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. Last Updated: 07/27/2016

Loan to China Seen as Part of Growing Ties

A report that Russia has offered China a low-interest loan of $2 billion to acquire two nuclear reactors was viewed by Western analysts Wednesday as a financially dubious sign of Moscow's intensifying courtship of Beijing.


Wu Yafeng of the Lianing Nuclear Power Corp. was quoted Wednesday by Reuters as saying the Russian government had offered China a 15-year loan at 4 percent interest and will supply the reactors, part of China's growing embrace of atomic energy.


The Russian government, however, could not confirm the offer.


"As far as I know, this is unconfirmed information," said Viktor Spasky, a department head at the Foreign Trade Ministry.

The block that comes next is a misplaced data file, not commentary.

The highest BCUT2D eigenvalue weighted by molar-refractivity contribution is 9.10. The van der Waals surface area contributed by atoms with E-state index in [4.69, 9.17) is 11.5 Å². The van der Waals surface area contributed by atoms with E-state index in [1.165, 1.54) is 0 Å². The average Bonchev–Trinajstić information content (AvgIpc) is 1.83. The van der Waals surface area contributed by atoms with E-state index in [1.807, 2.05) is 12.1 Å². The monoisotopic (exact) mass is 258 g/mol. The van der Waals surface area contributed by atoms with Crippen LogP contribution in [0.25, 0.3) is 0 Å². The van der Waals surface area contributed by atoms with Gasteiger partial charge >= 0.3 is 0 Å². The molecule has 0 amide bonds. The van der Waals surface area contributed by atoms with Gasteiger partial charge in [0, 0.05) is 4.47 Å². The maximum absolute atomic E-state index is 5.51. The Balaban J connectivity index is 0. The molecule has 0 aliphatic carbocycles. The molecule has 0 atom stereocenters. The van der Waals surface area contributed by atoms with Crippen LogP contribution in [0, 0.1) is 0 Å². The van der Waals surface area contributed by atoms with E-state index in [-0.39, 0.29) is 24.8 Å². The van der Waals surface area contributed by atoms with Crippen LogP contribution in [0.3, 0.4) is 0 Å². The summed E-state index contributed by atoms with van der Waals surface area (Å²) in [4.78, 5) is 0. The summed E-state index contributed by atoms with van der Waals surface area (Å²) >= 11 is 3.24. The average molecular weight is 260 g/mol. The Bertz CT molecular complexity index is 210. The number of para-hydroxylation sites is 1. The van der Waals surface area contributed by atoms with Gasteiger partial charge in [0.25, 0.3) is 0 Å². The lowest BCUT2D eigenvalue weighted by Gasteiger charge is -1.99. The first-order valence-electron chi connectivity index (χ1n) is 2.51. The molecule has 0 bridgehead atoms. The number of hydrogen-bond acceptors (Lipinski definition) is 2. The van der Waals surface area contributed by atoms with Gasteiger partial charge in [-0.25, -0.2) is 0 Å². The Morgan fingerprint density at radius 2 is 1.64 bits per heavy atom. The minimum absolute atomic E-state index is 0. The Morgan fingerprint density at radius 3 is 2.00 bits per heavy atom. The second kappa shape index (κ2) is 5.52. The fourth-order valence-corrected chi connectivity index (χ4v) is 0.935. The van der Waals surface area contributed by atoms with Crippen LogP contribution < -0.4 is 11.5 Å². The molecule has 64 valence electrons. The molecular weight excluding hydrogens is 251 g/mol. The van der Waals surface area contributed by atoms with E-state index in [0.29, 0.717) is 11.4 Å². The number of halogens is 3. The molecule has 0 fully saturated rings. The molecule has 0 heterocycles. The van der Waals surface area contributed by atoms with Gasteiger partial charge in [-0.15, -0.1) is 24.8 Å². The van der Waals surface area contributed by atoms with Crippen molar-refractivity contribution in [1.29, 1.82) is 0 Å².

Roy Allison, head of the Russian and Eurasia program at the Royal Institute of International Affairs in London, said he did not consider the deal surprising "given Russia's emphasis on increasing trade relations with China."


But analysts questioned the economic wisdom of the loan, saying Russia could hardly afford to divert $2 billion to China given the government's need to focus on domestic reforms.


"You have to wonder whether [the loan] will help Russia to improve its economic situation," said Leonard Spector, director of Nuclear Non-Proliferation Project at the Carnegie Endowment in Washington.


"I don't think this is something the IMF would be keen on Russia doing," Allison said, noting that the International Monetary Fund on Tuesday had given formal approval to a $10.2 billion loan for Russian reforms.


The low-interest rate offered is standard in this type of international loan, Spector said.


Wu, the power plant official, brushed aside fears about the safety of Russian nuclear reactors, telling Reuters they "could pass" safety tests and were 15 to 20 percent cheaper than their Western counterparts, which China has also been developing. The overall project would cost $4 billion, he said.